* Commodities fall as cheaper yuan boosts dollar
* Materials shares lead decline; Apple drops
* Bond prices jump on China FX move, Fed rate speculation
* Indexes down: Dow 1.2 pct, S&P 1 pct, Nasdaq 1.3 pct (Updates to close)
By Caroline Valetkevitch
Aug 11 (Reuters) - U.S. stocks declined on Tuesday as China’s surprise devaluation of the yuan currency hit companies with a big exposure to the country and added to worries about the global economic outlook.
Apple fell 5.2 percent to $113.54 in its biggest daily percentage decline since late January 2014, and the stock was the biggest drag on all three major indexes. Jefferies raised concerns about the demand for the iPhone, primarily in China.
Among other companies with a big exposure to China, Caterpillar was down 2.6 percent at $78.04. Yum Brands fell 4.9 percent to $83.54. General Motors shares fell 3.5 percent to $30.83, though it said the devaluation of the yuan would have a “limited and manageable” impact on its business.
The currency move by the world’s top metals consumer pushed copper and aluminum to six-year lows, and the S&P materials index dropped 1.9 percent, leading sector declines for the S&P 500. Freeport-McMoRan dropped 12.3 percent to $10.22.
“Obviously this devaluation seems to suggest there’s a lot of weakness, and we’re in thinly-traded markets right now,” said Eric Kuby, chief investment officer at North Star Investment Management Corp in Chicago.
“To a certain extent, the stocks that have propped up the market this year have slowly fallen out of favor, so I think that you’re seeing a little bit of a flight to safety.”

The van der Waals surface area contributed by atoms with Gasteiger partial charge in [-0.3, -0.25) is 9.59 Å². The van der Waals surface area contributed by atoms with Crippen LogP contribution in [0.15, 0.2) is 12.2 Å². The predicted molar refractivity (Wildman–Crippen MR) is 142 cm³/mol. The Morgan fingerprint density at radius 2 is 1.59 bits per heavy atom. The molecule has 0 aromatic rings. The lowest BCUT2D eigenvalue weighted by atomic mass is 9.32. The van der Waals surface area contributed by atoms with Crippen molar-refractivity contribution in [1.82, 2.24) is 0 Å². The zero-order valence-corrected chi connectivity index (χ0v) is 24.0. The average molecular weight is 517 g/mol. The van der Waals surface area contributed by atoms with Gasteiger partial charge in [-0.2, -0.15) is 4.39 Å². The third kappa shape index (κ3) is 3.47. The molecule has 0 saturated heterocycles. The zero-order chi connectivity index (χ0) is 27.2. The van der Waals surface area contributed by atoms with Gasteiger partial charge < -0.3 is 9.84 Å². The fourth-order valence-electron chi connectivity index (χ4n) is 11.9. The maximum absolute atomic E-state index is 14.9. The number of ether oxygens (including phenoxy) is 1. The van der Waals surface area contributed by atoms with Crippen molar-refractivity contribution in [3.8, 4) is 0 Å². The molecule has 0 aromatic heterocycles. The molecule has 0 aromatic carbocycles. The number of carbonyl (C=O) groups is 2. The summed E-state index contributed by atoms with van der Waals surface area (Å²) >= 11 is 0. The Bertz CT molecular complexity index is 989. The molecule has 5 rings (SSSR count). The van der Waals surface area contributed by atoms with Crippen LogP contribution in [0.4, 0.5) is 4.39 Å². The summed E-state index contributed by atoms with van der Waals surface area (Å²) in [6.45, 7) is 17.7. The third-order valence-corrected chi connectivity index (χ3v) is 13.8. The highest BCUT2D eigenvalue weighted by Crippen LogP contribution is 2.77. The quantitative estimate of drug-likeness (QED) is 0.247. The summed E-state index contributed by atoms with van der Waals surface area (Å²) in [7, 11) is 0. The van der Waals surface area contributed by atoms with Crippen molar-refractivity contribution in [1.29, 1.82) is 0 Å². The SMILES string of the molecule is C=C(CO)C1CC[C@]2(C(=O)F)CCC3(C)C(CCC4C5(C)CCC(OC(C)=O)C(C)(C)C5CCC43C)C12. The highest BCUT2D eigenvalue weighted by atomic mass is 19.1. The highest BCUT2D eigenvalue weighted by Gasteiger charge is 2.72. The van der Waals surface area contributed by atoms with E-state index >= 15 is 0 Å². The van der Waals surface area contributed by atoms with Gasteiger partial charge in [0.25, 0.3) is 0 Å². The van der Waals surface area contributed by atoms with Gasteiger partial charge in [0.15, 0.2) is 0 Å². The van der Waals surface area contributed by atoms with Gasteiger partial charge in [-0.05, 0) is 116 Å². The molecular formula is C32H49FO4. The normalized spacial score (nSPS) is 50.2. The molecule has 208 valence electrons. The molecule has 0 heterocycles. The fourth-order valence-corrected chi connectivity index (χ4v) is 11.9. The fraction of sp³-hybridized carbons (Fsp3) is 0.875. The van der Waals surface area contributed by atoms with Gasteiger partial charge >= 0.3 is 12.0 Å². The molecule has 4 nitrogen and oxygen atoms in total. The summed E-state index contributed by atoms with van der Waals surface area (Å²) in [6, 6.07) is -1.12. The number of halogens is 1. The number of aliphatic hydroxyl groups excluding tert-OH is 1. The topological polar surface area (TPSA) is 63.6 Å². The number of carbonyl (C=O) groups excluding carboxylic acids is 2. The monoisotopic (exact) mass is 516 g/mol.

The Dow Jones industrial average fell 212.33 points, or 1.21 percent, to 17,402.84, the S&P 500 lost 20.11 points, or 0.96 percent, to 2,084.07 and the Nasdaq Composite dropped 65.01 points, or 1.27 percent, to 5,036.79.
The yuan fell to its lowest against the dollar in almost three years following what China’s central bank described as a “one-off depreciation.”
Alibaba shares fell 3.9 percent $77.34.
The day’s stock market declines followed a rally on Monday that gave the S&P 500 its biggest increase since May.
Google rose 4.3 percent to $660.78 after it said it would overhaul its operating structure. The stock gave the biggest support to the Nasdaq and the S&P 500.
Declining issues outnumbered advancing ones on the NYSE by 1,932 to 1,152, for a 1.68-to-1 ratio; on the Nasdaq, 1,967 issues fell and 848 advanced, for a 2.32-to-1 ratio favoring decliners.
The S&P 500 posted 10 new 52-week highs and 17 new lows; the Nasdaq recorded 40 new highs and 104 new lows. (Additional reporting by Sweta Singh in Bengaluru; Editing by Savio D‘Souza and Nick Zieminski)